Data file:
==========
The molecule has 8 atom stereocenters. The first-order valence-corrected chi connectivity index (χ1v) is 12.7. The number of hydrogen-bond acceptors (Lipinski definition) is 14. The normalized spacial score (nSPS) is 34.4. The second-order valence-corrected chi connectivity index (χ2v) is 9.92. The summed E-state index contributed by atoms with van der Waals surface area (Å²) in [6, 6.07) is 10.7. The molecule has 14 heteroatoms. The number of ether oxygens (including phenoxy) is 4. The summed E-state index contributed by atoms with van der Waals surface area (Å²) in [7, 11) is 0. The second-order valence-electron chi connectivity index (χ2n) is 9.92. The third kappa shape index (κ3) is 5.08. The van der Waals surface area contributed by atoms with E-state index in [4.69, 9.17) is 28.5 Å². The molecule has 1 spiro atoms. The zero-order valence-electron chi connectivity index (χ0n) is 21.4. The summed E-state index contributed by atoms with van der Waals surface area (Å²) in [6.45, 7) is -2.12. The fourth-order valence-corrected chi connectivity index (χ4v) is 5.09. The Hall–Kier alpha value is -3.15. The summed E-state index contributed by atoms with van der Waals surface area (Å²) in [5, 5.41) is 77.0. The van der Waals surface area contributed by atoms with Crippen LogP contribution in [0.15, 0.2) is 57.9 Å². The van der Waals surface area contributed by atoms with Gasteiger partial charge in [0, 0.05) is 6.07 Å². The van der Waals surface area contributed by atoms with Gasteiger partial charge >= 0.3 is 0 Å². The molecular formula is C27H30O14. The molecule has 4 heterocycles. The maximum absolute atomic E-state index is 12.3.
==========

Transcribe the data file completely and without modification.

The molecule has 8 atom stereocenters. The first-order valence-corrected chi connectivity index (χ1v) is 12.7. The number of hydrogen-bond acceptors (Lipinski definition) is 14. The normalized spacial score (nSPS) is 34.4. The second-order valence-corrected chi connectivity index (χ2v) is 9.92. The summed E-state index contributed by atoms with van der Waals surface area (Å²) in [6, 6.07) is 10.7. The molecule has 14 heteroatoms. The number of ether oxygens (including phenoxy) is 4. The summed E-state index contributed by atoms with van der Waals surface area (Å²) in [7, 11) is 0. The second-order valence-electron chi connectivity index (χ2n) is 9.92. The third kappa shape index (κ3) is 5.08. The van der Waals surface area contributed by atoms with E-state index in [4.69, 9.17) is 28.5 Å². The molecule has 1 spiro atoms. The zero-order valence-electron chi connectivity index (χ0n) is 21.4. The summed E-state index contributed by atoms with van der Waals surface area (Å²) in [6.45, 7) is -2.12. The fourth-order valence-corrected chi connectivity index (χ4v) is 5.09. The Hall–Kier alpha value is -3.15. The summed E-state index contributed by atoms with van der Waals surface area (Å²) in [5, 5.41) is 77.0. The van der Waals surface area contributed by atoms with Crippen LogP contribution in [0.15, 0.2) is 57.9 Å². The van der Waals surface area contributed by atoms with Gasteiger partial charge in [0, 0.05) is 6.07 Å². The van der Waals surface area contributed by atoms with Gasteiger partial charge >= 0.3 is 0 Å². The molecular formula is C27H30O14. The molecule has 4 heterocycles. The maximum absolute atomic E-state index is 12.3.